THE MAKING OF DAVID BOWIE’S FINAL ALBUM

By Bradley Bambarger <2016>

David Bowie was on a roll — again. The rock icon had begun his 21st century with two energized studio albums and one of his most acclaimed world tours, before that momentum hit the brick wall of his heart attack in 2004. But after nearly a decade of recuperating and lying low — mostly just enjoying an art-loving life in New York City with his family — Bowie released the dream-like ballad “Where Are We Now?” as a single on his 66th birthday, the song sounding like a man looking at a movie of his memories…


The thrilling pianist made his name with John Coltrane in the Sixties — but kept exploring into the 21st century

By Bradley Bambarger<2020>

Few things are more important to a musician, especially in jazz, than developing an individual sound on his or her instrument, that quality of being recognizable to a listener in just a few notes. Pianist McCoy Tyner, who made his name in the iconic John Coltrane Quartet of 1962–65 and then pursued an ambitious solo career into the 21st century, created a sonic personality as identifiable as a fingerprint, one marked by both extraordinary physical command and…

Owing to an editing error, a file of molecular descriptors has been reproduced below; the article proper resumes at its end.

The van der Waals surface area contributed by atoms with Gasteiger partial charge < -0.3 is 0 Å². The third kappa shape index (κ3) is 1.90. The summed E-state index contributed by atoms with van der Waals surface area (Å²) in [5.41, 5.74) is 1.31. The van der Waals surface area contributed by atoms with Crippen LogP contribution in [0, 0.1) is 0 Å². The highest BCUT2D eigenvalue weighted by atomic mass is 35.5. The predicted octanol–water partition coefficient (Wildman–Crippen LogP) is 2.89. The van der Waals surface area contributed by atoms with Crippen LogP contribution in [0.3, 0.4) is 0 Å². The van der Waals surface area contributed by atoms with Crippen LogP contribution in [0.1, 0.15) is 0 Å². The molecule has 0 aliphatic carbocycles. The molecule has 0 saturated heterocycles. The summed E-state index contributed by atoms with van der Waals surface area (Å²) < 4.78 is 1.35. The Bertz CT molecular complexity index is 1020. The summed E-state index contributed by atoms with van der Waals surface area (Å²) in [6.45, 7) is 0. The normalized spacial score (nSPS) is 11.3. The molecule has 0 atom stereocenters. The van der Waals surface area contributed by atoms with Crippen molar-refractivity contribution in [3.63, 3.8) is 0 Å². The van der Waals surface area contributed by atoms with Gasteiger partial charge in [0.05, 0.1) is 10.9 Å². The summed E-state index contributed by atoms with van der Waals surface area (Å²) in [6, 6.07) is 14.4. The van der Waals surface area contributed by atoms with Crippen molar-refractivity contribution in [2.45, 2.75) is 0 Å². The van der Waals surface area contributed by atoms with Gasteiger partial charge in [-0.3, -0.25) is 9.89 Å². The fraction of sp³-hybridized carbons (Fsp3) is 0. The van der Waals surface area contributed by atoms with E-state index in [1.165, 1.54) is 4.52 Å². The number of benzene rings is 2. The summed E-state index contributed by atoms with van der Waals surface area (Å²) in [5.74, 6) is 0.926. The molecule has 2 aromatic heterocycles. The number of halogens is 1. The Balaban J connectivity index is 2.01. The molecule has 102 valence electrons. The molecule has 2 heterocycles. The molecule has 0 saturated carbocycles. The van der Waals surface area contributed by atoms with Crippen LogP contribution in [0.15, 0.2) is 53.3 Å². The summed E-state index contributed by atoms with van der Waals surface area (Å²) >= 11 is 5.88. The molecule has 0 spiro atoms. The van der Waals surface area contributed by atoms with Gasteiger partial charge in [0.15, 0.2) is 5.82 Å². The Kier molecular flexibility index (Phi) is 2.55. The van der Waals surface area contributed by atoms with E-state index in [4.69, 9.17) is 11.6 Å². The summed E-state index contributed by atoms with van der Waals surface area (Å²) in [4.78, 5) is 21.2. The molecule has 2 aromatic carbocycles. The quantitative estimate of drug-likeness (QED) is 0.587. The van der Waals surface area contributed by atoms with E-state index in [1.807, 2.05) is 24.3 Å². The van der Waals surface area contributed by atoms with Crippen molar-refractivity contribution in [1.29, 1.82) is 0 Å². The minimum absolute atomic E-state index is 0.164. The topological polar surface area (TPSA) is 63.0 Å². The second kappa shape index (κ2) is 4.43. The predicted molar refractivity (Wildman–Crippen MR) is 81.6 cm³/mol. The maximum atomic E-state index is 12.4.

Pat Metheny, as composer, rehearsing with the Los Angeles Guitar Quartet.

By Bradley Bambarger <2017>

The Los Angeles Guitar Quartet had just premiered the biggest work of its career, the nearly half-hour Road to the Sun, composed for the group by jazz guitar icon Pat Metheny. Most witnessing the LAGQ’s autumn performance at the University of Denver, with the attendant exhilaration and applause, probably considered it business as usual. After all, the LAGQ had helped make its name in the mid-Eighties with an arrangement of Manuel de Falla’s 1915 ballet El Amor Brujo, a sizable work that revealed the young group’s ambitions in pioneering a modern guitar quartet; moreover, the LAGQ…


America has never produced a more broadly popular classical instrumentalist than Van Cliburn. Not told as often as it once was, the pianist’s story is both heroic and cautionary.

By Bradley Bambarger <2017>